The literature search identified 3406 potentially relevant articles (Fig. 1). After scanning the titles and abstracts, 311 articles were included for full-text screening to assess eligibility for inclusion. After full-text review, 12 articles with 625 patients older than ten years with an HD surgical history were included for analysis, among which four were case-control studies, six were cross-sectional studies, and the remaining two were cohort studies. These studies were implemented at various pediatric healthcare institutions in various countries, including Finland [21,22,23,24], Sweden [25, 26], Australia [27, 28], the UK [29], Canada [30], Japan [31], Norway [15] and Thailand [32]. Surgical approaches including the Duhamel and Soave methods were the most frequently reported approaches that were applied to these patients. Ten of the twelve studies included patients with congenital diseases or syndromes, with Down Syndrome being the most frequently reported. Most of the included cohort and case-control studies were evaluated as high or medium quality based on the NOS checklist, whereas most cross-sectional studies failed to mention whether the evaluators of subjective components of the study were masked to other aspects of participants’ status, nor do they describe any assessments undertaken for quality assurance (see Table 1 and Additional file 3).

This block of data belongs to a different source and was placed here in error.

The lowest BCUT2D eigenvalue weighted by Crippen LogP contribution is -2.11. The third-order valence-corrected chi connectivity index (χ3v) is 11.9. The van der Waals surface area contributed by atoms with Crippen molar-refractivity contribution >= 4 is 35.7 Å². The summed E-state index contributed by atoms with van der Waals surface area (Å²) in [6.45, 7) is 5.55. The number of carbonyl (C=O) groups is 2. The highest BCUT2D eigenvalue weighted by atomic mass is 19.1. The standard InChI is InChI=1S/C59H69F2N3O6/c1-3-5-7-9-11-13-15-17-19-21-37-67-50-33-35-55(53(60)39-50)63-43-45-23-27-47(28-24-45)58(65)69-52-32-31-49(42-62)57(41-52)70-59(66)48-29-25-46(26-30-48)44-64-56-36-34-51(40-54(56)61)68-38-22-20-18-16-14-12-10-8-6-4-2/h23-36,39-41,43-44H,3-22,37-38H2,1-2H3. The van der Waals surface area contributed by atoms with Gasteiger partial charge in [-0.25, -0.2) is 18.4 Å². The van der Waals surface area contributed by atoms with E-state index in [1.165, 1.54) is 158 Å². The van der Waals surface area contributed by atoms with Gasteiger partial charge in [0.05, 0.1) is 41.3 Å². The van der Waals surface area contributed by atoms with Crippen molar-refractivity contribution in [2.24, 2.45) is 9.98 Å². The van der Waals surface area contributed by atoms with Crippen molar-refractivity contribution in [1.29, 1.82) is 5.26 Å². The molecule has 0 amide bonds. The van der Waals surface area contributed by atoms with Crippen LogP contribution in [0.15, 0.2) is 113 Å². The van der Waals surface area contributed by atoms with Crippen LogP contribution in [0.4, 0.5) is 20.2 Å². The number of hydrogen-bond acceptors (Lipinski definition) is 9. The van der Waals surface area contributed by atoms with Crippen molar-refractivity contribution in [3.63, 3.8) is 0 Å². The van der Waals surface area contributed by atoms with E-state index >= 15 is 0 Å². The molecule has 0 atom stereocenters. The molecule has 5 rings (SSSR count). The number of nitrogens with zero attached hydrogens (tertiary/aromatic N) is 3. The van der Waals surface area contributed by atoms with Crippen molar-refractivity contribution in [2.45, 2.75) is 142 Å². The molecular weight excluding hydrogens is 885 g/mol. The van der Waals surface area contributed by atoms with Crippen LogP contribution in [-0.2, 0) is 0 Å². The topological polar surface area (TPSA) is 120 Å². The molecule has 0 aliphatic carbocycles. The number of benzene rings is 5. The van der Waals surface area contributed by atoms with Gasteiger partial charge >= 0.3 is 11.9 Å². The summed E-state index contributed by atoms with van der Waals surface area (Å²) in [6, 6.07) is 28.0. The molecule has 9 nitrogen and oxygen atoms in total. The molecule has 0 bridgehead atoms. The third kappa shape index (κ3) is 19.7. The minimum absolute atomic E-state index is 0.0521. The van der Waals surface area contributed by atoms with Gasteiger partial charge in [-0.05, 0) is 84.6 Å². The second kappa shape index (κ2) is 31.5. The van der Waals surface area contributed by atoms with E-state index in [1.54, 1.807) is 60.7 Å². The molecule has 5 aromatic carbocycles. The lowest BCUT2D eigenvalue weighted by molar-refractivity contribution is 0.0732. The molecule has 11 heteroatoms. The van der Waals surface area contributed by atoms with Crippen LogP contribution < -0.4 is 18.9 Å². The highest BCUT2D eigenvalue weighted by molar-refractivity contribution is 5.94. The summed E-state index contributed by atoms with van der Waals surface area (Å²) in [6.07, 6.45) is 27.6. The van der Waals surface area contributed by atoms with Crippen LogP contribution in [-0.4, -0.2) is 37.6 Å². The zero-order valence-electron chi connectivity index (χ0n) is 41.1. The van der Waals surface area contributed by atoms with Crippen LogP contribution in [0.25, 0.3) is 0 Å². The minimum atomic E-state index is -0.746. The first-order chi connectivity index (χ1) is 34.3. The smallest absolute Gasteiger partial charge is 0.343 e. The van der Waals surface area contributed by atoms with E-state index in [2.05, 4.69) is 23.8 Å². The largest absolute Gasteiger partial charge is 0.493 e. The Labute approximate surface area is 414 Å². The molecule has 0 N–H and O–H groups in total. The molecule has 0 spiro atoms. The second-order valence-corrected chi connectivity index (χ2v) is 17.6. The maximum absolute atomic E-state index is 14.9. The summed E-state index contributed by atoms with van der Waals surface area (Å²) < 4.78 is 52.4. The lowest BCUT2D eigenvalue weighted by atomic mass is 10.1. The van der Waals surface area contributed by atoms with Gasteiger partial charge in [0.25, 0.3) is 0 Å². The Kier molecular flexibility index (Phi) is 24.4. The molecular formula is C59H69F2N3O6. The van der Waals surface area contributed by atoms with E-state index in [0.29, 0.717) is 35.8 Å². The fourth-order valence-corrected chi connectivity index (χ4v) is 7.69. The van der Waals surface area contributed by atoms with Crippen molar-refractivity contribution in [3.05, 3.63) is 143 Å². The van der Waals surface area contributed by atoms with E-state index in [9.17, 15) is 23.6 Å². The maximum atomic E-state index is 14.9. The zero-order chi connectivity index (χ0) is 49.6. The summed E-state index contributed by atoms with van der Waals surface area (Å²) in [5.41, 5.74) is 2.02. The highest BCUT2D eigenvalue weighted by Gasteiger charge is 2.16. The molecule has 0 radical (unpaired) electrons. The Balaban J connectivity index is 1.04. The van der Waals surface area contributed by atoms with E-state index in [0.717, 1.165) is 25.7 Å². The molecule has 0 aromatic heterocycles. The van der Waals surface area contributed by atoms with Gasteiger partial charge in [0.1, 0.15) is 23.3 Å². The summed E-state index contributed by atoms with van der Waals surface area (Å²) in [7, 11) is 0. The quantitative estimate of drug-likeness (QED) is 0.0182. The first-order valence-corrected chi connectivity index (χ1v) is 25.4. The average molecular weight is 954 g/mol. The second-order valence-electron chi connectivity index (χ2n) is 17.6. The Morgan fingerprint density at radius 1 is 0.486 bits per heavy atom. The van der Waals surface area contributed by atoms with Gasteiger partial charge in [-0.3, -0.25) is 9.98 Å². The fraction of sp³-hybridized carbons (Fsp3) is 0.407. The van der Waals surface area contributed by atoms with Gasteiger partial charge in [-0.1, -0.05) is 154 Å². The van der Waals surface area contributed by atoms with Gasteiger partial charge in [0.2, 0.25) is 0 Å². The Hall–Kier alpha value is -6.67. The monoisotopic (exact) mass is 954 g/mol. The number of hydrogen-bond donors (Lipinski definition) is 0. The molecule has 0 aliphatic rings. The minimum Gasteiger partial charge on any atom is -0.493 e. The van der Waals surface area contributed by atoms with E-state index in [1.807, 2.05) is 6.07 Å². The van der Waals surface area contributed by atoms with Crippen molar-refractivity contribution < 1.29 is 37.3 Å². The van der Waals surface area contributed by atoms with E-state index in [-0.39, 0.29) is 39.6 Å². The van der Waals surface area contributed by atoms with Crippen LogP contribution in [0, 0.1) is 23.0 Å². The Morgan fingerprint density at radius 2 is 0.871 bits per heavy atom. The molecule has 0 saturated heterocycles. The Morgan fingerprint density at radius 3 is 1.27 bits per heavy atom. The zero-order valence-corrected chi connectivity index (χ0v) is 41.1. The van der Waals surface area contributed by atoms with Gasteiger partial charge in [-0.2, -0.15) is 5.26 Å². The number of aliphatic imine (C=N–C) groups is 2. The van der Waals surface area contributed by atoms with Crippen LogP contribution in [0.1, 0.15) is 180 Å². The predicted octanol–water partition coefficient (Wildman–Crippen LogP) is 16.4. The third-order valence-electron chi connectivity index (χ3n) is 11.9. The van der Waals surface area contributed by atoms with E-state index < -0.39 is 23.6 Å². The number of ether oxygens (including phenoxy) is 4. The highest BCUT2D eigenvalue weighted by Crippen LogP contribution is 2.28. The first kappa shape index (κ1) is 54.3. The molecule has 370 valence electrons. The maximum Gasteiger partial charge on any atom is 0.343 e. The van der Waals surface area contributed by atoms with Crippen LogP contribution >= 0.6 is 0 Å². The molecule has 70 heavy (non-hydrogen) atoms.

Table 1 Characteristics and quality appraisal of included studies

Fecal incontinence

A total of 508 patients were evaluated for long-term fecal incontinence. The pooled estimation of the prevalence of fecal incontinence is 0.20 (95% CI, 0.13–0.28, Cochran Q test, P <  0.001, I2 = 73.82%, see Fig. 2a), with the largest study (n = 111) reporting a fecal incontinence prevalence of 0.15 (95% CI: 0.09, 0.23) [32].

Fig. 2
figure2

a. Pooled prevalence of fecal incontinence. b. Pooled prevalence of constipation. c. Pooled mean score of Bowel Function Score (BFS score). d. Pooled prevalence of patients with excellent to good Holschneider Score. e. Pooled prevalence of patients with bladder dysfunction symptom. f. Pooled mean score of gastrointestinal quality of life index score (GIQLI score)

Constipation

A total of 508 patients underwent a constipation evaluation. The overall pooled prevalence of constipation is 0.14 (95% CI: 0.06–0.25, Cochran Q test, P <  0.001, I2 = 88.52%, see Fig. 2b).

Bowel function score